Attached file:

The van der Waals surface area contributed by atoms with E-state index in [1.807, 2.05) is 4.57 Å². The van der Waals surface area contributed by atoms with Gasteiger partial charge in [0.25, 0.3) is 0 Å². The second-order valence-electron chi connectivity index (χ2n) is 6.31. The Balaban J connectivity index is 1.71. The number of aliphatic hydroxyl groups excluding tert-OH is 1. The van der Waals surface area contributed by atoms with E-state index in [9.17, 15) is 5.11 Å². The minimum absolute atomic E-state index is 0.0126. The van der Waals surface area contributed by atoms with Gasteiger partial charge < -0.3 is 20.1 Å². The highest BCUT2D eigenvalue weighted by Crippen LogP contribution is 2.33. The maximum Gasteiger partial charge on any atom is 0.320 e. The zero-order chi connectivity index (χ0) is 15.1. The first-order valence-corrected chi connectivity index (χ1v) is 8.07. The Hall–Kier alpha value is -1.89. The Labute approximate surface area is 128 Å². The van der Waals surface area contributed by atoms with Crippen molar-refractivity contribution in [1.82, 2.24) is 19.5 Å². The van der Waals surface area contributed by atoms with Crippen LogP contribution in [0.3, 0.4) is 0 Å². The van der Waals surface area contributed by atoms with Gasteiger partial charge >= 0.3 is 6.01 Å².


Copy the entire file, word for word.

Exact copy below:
The van der Waals surface area contributed by atoms with E-state index in [1.807, 2.05) is 4.57 Å². The van der Waals surface area contributed by atoms with Gasteiger partial charge in [0.25, 0.3) is 0 Å². The second-order valence-electron chi connectivity index (χ2n) is 6.31. The Balaban J connectivity index is 1.71. The number of aliphatic hydroxyl groups excluding tert-OH is 1. The van der Waals surface area contributed by atoms with E-state index in [9.17, 15) is 5.11 Å². The minimum absolute atomic E-state index is 0.0126. The van der Waals surface area contributed by atoms with Gasteiger partial charge < -0.3 is 20.1 Å². The highest BCUT2D eigenvalue weighted by Crippen LogP contribution is 2.33. The maximum Gasteiger partial charge on any atom is 0.320 e. The zero-order chi connectivity index (χ0) is 15.1. The first-order valence-corrected chi connectivity index (χ1v) is 8.07. The Hall–Kier alpha value is -1.89. The Labute approximate surface area is 128 Å². The van der Waals surface area contributed by atoms with Crippen molar-refractivity contribution in [1.82, 2.24) is 19.5 Å². The van der Waals surface area contributed by atoms with Crippen LogP contribution in [0.3, 0.4) is 0 Å². The van der Waals surface area contributed by atoms with Gasteiger partial charge >= 0.3 is 6.01 Å².